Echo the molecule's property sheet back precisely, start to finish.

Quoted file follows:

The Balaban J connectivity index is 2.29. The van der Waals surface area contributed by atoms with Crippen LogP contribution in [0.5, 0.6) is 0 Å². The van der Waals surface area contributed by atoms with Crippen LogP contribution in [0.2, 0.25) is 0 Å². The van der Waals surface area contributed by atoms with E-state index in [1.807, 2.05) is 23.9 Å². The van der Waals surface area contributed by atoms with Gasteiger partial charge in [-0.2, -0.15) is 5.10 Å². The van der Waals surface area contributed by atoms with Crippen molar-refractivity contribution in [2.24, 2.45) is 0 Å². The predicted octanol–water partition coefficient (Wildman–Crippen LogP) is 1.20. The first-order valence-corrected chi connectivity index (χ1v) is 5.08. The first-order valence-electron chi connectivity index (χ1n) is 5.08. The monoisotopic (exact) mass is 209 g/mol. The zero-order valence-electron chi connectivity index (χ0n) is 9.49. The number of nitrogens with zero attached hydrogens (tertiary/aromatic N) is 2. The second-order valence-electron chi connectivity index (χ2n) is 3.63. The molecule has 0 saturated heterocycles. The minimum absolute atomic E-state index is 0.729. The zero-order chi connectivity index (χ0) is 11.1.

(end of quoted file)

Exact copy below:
The Balaban J connectivity index is 2.29. The van der Waals surface area contributed by atoms with Crippen LogP contribution in [0.5, 0.6) is 0 Å². The van der Waals surface area contributed by atoms with Crippen LogP contribution in [0.2, 0.25) is 0 Å². The van der Waals surface area contributed by atoms with E-state index in [1.807, 2.05) is 23.9 Å². The van der Waals surface area contributed by atoms with Gasteiger partial charge in [-0.2, -0.15) is 5.10 Å². The van der Waals surface area contributed by atoms with Crippen molar-refractivity contribution in [2.24, 2.45) is 0 Å². The predicted octanol–water partition coefficient (Wildman–Crippen LogP) is 1.20. The first-order valence-corrected chi connectivity index (χ1v) is 5.08. The first-order valence-electron chi connectivity index (χ1n) is 5.08. The monoisotopic (exact) mass is 209 g/mol. The zero-order valence-electron chi connectivity index (χ0n) is 9.49. The number of nitrogens with zero attached hydrogens (tertiary/aromatic N) is 2. The second-order valence-electron chi connectivity index (χ2n) is 3.63. The molecule has 0 saturated heterocycles. The minimum absolute atomic E-state index is 0.729. The zero-order chi connectivity index (χ0) is 11.1.